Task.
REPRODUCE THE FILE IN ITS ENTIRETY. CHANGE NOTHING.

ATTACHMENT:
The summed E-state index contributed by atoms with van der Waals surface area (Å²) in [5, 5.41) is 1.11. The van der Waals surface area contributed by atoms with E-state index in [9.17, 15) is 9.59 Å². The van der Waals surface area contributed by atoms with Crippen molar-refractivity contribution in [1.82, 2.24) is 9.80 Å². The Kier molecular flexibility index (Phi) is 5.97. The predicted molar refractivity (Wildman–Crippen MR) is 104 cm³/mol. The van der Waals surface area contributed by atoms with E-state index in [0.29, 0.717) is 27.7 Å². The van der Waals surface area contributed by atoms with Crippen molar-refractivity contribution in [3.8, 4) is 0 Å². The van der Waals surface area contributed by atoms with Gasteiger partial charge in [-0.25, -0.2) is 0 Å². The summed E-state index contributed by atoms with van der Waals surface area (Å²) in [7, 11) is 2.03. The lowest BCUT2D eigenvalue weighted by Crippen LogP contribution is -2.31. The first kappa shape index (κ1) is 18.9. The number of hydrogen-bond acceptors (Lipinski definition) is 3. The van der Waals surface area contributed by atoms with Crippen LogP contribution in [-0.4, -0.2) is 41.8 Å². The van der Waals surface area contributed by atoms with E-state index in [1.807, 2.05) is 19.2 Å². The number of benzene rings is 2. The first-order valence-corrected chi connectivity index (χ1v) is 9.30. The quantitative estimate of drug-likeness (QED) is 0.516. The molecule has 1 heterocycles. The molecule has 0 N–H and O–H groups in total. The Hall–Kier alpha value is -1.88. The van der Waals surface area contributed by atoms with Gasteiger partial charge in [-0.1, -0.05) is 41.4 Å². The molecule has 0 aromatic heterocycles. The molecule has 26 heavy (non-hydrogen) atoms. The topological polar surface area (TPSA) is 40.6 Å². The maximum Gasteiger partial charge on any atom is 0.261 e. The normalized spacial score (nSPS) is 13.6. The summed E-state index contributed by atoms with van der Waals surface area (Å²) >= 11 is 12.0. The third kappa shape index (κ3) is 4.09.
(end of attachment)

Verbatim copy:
The summed E-state index contributed by atoms with van der Waals surface area (Å²) in [5, 5.41) is 1.11. The van der Waals surface area contributed by atoms with E-state index in [9.17, 15) is 9.59 Å². The van der Waals surface area contributed by atoms with Crippen molar-refractivity contribution in [1.82, 2.24) is 9.80 Å². The Kier molecular flexibility index (Phi) is 5.97. The predicted molar refractivity (Wildman–Crippen MR) is 104 cm³/mol. The van der Waals surface area contributed by atoms with E-state index in [0.29, 0.717) is 27.7 Å². The van der Waals surface area contributed by atoms with Crippen molar-refractivity contribution in [3.8, 4) is 0 Å². The van der Waals surface area contributed by atoms with Gasteiger partial charge in [-0.25, -0.2) is 0 Å². The summed E-state index contributed by atoms with van der Waals surface area (Å²) in [7, 11) is 2.03. The lowest BCUT2D eigenvalue weighted by Crippen LogP contribution is -2.31. The first kappa shape index (κ1) is 18.9. The number of hydrogen-bond acceptors (Lipinski definition) is 3. The van der Waals surface area contributed by atoms with Crippen LogP contribution in [-0.4, -0.2) is 41.8 Å². The van der Waals surface area contributed by atoms with E-state index in [1.807, 2.05) is 19.2 Å². The number of benzene rings is 2. The first-order valence-corrected chi connectivity index (χ1v) is 9.30. The quantitative estimate of drug-likeness (QED) is 0.516. The molecule has 1 heterocycles. The molecule has 0 N–H and O–H groups in total. The Hall–Kier alpha value is -1.88. The van der Waals surface area contributed by atoms with Gasteiger partial charge in [-0.1, -0.05) is 41.4 Å². The molecule has 0 aromatic heterocycles. The molecule has 26 heavy (non-hydrogen) atoms. The topological polar surface area (TPSA) is 40.6 Å². The maximum Gasteiger partial charge on any atom is 0.261 e. The normalized spacial score (nSPS) is 13.6. The summed E-state index contributed by atoms with van der Waals surface area (Å²) >= 11 is 12.0. The third kappa shape index (κ3) is 4.09.